1) We need to have a sense of where the story is going. What are we going to learn if we invest the time in reading 300 plus pages? I REALLY recommend that you read Lisa Chron's WIRED FOR STORY as she sets out the neurological reasoning behind why people read books and connect to a story. She also lays out the blueprint for asking yourself the questions that will help you get to the story's emotional core. I feel like you are MUCH closer to that as I read this really solid revision, but as soon as I hear you say something like "the reason is a bit cliche" then I know that you have a lot more work to do. That tells me that you are manipulating your character for the sake of the story rather than letting the character's NEED and WANT drive the story forward.

    2) NEED and WANT. Those two things are what YOU really need to know and we need to have hinted for us in this beginning. They are what let us relate to the character and make us start connecting to her. We need to understand her goal, the thing she is trying to accomplish, and we need a hint at the emotional wound that she has been carrying all her life that makes her see the world in a broken way--this is the wound that will hold her back from achieving her goal and the thing that she will need to learn to overcome in the course of the story to help give the reader a satisfying conclusion.

    3) We need to understand the GENRE of this story. Right now, this reads like a contemporary novel, and you've pulled out the intriguing hints of a diverse culture as well. I'm not getting the science fiction elements, and I'm not getting a feeling of how YOUR world is different from the REAL world. We need to have that right up front. How is prison different in the future? What technology guards the prisoners? What kind of security does she encounter en route to the clinic? How does clinic look different from the clinics that readers might think of now? What form of flu are they vaccinating against? Don't give us lists or over-describe. Give us the one or two things that would MOST set read and imagined apart and ground us within your mental landscape. Help us see what you are seeing, and if you aren't seeing it as different then you need to go back and do some more world-building. You need to understand the differences in politics, the socio-economics, the technology, the religious beliefs, all the things that shaped your world to the place where it is in your story. WE, as readers, don't necessarily need to know all of that, but all those things lead to where your story is set right now and that will view how the reader perceives everything moving forward.


    1. 4) Can you heighten the conflict? She and Uncle hatched this plan. Presumably, Uncle knows the stakes. WE, the readers, need to know the stakes. What happens if she fails? We need to know that so that we can compare how she is reacting to the chance of failure to how we would react ourselves. We need to feel what she is feeling and we do that by having you invite us in. I love that Uncle is unemotional and that normally she is unemotional as well. But this time, she is feeling emotional--she's feeling nerves, she's feeling pressure (I assume), she's feeling like she needs to dig for courage and just once she wants Uncle to offer her emotional support. But he never has, he can't, and she walks away empty-handed and has to find her own courage. Okay, she can do that. But is it weak to wish that, just once, there was someone to shore her up? And how does THAT tie in to her goal, the reason she wants the transfer?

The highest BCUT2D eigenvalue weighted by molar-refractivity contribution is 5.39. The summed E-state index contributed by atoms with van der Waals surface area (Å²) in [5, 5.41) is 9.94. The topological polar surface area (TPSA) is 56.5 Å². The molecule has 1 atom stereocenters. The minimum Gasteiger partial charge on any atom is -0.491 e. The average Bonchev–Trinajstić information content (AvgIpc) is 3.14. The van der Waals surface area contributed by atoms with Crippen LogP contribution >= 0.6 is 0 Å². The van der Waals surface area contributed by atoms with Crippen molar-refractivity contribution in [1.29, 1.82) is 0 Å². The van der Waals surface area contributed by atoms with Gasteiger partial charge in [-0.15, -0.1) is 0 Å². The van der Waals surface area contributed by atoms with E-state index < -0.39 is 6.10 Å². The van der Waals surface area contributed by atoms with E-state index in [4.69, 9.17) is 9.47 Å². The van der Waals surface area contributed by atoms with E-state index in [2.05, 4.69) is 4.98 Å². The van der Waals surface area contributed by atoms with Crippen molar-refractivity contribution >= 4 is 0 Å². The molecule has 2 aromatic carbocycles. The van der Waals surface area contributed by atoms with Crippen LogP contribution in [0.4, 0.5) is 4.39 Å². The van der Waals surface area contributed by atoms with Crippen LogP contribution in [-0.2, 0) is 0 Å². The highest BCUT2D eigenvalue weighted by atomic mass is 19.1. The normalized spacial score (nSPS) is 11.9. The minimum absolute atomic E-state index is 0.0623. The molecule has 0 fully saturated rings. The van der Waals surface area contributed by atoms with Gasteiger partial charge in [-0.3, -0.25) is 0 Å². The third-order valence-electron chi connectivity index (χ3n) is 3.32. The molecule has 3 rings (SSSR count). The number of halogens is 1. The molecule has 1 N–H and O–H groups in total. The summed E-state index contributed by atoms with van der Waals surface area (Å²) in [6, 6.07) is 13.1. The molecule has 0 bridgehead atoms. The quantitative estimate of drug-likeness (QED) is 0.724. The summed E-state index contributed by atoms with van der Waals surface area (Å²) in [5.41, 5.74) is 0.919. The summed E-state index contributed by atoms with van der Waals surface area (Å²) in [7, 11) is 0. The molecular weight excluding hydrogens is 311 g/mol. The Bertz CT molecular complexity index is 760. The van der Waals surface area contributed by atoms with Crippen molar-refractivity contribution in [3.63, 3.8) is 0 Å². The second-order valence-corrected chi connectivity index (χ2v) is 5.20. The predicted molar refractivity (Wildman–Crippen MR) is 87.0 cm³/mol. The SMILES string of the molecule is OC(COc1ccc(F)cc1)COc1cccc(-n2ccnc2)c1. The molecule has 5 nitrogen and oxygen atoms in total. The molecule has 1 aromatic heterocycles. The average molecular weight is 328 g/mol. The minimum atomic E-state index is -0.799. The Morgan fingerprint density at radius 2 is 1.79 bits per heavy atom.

Do you see? This revision is great. It's another LAYER in excavating the core of your story. Beginnings are like peeling an onion. We have to expose the flesh of the story until we, the reader, feel something. Until we connect. And for that connection to occur, you have to pare things down until you can offer us the emotional core.

      Don't worry. I really think you're almost there. Why? That's the question you have to keep asking yourself. Why does she want to do this? Why does she feel this way? And let us into the secret. SHOW us why all this matters. : )

      Eager to see the next revision!

    2. Hi Martina,

      I cannot thank you enough for this extensive explanation on how I can improve my pages. And thank you for phrasing it in such an encouraging manner. Often times, I dread receiving critique on my work, but I was actually very much looking forward to your and Christina’s comments.